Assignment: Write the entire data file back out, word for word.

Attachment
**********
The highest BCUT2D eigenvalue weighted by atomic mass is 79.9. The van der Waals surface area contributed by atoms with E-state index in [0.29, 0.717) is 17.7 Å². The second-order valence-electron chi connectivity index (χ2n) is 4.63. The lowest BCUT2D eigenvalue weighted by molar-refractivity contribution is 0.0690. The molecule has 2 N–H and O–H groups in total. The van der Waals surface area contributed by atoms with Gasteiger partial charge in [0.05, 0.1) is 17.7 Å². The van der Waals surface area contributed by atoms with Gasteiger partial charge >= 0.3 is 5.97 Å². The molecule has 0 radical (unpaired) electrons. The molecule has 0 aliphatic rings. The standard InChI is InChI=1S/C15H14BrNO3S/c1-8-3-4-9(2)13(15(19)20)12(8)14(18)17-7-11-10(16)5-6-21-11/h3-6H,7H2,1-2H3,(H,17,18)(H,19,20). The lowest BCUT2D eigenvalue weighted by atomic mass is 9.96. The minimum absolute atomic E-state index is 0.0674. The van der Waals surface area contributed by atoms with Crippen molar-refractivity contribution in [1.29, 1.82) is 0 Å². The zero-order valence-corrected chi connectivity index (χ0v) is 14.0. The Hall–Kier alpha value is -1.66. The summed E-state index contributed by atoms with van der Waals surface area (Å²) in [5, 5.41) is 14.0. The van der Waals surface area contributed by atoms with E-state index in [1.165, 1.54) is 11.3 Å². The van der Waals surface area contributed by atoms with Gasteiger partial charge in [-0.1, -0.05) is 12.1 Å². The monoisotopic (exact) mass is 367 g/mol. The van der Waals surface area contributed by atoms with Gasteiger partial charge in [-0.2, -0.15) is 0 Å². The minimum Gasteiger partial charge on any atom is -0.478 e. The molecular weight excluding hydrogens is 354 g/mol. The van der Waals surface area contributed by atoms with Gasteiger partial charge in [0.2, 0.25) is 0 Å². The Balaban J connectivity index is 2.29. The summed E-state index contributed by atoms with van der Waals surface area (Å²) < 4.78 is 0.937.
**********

The highest BCUT2D eigenvalue weighted by atomic mass is 79.9. The van der Waals surface area contributed by atoms with E-state index in [0.29, 0.717) is 17.7 Å². The second-order valence-electron chi connectivity index (χ2n) is 4.63. The lowest BCUT2D eigenvalue weighted by molar-refractivity contribution is 0.0690. The molecule has 2 N–H and O–H groups in total. The van der Waals surface area contributed by atoms with Gasteiger partial charge in [0.05, 0.1) is 17.7 Å². The van der Waals surface area contributed by atoms with Gasteiger partial charge >= 0.3 is 5.97 Å². The molecule has 0 radical (unpaired) electrons. The molecule has 0 aliphatic rings. The standard InChI is InChI=1S/C15H14BrNO3S/c1-8-3-4-9(2)13(15(19)20)12(8)14(18)17-7-11-10(16)5-6-21-11/h3-6H,7H2,1-2H3,(H,17,18)(H,19,20). The lowest BCUT2D eigenvalue weighted by atomic mass is 9.96. The minimum absolute atomic E-state index is 0.0674. The van der Waals surface area contributed by atoms with Crippen molar-refractivity contribution in [1.29, 1.82) is 0 Å². The zero-order valence-corrected chi connectivity index (χ0v) is 14.0. The Hall–Kier alpha value is -1.66. The summed E-state index contributed by atoms with van der Waals surface area (Å²) in [5, 5.41) is 14.0. The van der Waals surface area contributed by atoms with E-state index in [1.165, 1.54) is 11.3 Å². The van der Waals surface area contributed by atoms with Gasteiger partial charge in [-0.1, -0.05) is 12.1 Å². The monoisotopic (exact) mass is 367 g/mol. The van der Waals surface area contributed by atoms with Gasteiger partial charge in [-0.2, -0.15) is 0 Å². The minimum Gasteiger partial charge on any atom is -0.478 e. The molecular weight excluding hydrogens is 354 g/mol. The van der Waals surface area contributed by atoms with Gasteiger partial charge in [0.2, 0.25) is 0 Å². The Balaban J connectivity index is 2.29. The summed E-state index contributed by atoms with van der Waals surface area (Å²) < 4.78 is 0.937.